A court case in California will be of particular interest to online privacy advocates and anyone familiar with and concerned about the phenomenon known as “doxing.” The subject in question is an anonymous California blogger who writes under the name “Doe Publius.” The author is a gun rights supporter who last year researched the home addresses and phone numbers of a number of state legislators who had voted in favor of strict gun control measures and publish them on his blog. He called it the “Tyrant Registry” and the information was soon picked up by other outlets and went viral. Almost immediately, as so often happens in such cases, the legislators in question began receiving threatening messages.

Following complaints, the state ordered the blogger to remove the information from his website. A court challenge followed and now a federal judge has determined that the published information falls into the category of protected speech being aired in the public interest. (Washington Post)

But on Monday, a federal court ruled that the “tyrant registry” was protected speech. In a lawsuit brought by Publius, Judge Lawrence J. O’Neill of the U.S. District Court for the Eastern District of California said the post and its republishing by another blogger were “a form of political protest.”

“The legislators’ home address and telephone number touch on matters of public concern,” the judge said in the 38-page opinion.

“There is no dispute that Plaintiffs lawfully obtained and truthfully published information that was readily available online,” O’Neill continued. “When lawfully obtained, the truthful publication of that information falls within the First Amendment’s ambit.”

The Washington Post article ranges all over the place, talking about not only specific incidents of this nature but “doxing” in general, going so far as to include cases of swatting. I immediately began to wonder how much of this sort of activity is actually illegal and how the penalties varied across the states. I found this article from officer.com to be interesting, but it also seems to conflate these various levels of activity. Laws on the subject absolutely vary from state to state but seem to depend more on how the information is used rather than how it is sourced.

Starting with the worst-case scenario we can see immediately how it’s problematic to conflate the various levels of offenses. Let’s say that you know the true name, home address and phone number of some individual, be it a legislator, anonymous blogger or anyone else for that matter. If you make a phone call to the police and falsely report a crime taking place in order to “swat” them, it seems obvious to me that you have broken the law, placed people’s lives in danger and, at a minimum, wasted the time and resources of law enforcement officials. This should obviously be illegal and punishable with stiff penalties.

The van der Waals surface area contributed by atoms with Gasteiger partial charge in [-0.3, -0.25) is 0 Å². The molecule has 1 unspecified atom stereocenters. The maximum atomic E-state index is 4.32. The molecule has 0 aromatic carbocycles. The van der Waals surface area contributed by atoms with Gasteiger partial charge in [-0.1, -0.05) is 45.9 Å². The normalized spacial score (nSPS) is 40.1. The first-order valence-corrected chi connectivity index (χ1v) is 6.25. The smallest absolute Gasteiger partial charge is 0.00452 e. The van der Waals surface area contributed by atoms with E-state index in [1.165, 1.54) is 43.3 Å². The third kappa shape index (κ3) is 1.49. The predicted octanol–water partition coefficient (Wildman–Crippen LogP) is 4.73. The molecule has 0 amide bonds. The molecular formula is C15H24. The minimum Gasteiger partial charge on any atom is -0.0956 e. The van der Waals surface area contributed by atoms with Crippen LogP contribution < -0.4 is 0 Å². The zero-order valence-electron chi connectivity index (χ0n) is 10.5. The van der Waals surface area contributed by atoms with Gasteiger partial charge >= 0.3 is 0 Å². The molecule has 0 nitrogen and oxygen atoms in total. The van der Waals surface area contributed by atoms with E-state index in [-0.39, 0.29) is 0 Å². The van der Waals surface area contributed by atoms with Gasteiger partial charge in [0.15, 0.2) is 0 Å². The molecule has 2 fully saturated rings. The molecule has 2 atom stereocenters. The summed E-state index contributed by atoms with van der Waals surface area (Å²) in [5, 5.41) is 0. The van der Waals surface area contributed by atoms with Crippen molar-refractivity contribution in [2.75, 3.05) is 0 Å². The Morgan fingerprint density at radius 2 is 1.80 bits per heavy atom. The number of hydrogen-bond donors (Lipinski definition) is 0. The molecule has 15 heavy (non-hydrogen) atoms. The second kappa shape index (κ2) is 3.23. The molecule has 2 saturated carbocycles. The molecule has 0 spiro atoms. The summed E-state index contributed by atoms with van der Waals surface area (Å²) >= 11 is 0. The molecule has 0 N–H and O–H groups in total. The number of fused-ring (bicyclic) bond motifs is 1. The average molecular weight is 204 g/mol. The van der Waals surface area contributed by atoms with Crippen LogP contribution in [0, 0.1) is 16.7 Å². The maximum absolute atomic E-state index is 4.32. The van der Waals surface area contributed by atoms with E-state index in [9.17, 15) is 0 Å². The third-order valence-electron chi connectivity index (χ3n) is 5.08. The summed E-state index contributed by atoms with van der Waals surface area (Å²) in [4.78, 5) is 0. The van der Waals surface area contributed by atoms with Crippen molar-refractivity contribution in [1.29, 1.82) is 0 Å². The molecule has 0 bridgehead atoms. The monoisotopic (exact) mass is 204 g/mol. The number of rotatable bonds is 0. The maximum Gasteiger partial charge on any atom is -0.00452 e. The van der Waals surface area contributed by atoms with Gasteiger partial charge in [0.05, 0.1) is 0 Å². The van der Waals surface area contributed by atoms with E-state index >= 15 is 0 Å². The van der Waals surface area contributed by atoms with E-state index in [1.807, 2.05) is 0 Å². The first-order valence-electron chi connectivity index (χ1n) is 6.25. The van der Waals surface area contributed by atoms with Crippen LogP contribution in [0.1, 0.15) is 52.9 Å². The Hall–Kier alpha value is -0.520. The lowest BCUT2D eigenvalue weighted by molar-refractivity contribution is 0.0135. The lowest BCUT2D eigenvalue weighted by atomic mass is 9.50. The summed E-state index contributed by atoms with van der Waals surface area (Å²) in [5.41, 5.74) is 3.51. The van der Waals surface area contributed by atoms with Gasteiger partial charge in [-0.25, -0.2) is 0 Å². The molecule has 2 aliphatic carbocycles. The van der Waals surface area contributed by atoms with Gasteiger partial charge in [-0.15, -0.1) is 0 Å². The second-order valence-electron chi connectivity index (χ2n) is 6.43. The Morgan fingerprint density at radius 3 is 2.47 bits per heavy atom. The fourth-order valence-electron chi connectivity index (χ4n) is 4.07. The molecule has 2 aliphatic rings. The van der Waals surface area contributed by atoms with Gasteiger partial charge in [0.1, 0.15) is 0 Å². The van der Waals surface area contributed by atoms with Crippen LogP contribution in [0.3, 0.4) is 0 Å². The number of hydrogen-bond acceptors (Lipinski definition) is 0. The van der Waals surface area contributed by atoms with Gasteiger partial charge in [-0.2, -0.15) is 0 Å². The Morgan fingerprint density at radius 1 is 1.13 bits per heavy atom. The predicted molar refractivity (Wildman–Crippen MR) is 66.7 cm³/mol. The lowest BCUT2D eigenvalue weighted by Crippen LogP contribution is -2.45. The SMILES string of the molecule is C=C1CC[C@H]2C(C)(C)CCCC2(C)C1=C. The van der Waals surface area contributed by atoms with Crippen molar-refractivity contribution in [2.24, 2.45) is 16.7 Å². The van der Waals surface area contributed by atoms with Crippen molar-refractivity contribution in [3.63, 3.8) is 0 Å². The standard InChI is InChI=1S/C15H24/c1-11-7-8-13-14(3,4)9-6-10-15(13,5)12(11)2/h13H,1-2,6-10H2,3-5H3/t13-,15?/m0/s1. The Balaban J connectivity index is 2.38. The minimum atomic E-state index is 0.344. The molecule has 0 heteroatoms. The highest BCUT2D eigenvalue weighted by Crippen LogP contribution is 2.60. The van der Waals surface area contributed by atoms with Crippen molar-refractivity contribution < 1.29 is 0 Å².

Death threats, while at least somewhat less serious if they are not acted upon, are also a problem. Gaining access to someone’s home phone number and email address to threaten their life or the safety of their family also seems like it should be punishable. But then we come to the somewhat prickly question at the low end of the scale. What if you locate this information about some individual or group of persons and all you do is publish it on the web accompanied by some criticism of their deeds or actions? Have you broken any law? And how much of that data is truly “private” in the first place?

Some of the previous articles I referenced once again engage in conflation when they talk about publishing people’s Social Security numbers, credit card information, etc. This opens the door to identity theft, fraud and robbery so that clearly seems to be information which people should be able to keep private. But what about your home address and phone number? Whether you live in a house or an apartment your address is recorded in all sorts of places. Particularly in the case of public officials, someone might see you leaving your office and follow you on your trip home, noting where it is that you live. You were out traveling on the public street. Your house or apartment is not invisible. Is that truly protected information? And if not, how can it be illegal for that information to be published?

Your phone number seems to fall into a similar category. Back in the old days of land lines we had things known as unlisted numbers, a privilege which you often had to pay extra for in your monthly bill. But once you have a phone and a phone number, particularly these days, and you give it out to other people, you never know where it’s going to end up. If you freely made your phone number available anywhere and it somehow wound up in the hands of a person who decided to publish it along with your name on the Internet, was there actually a crime committed?

This piece is simply intended to begin a conversation, not to provide a definitive answer. I honestly don’t know the answer to those questions. Sure, it certainly seems wrong to go publishing lists of people’s names and contact information which might then be used by other persons having malicious intent. But if something bad happens, isn’t it really just the fault of the person who acts in a malicious fashion and not the one who made this otherwise innocuous information available? Feel free to share your thoughts below.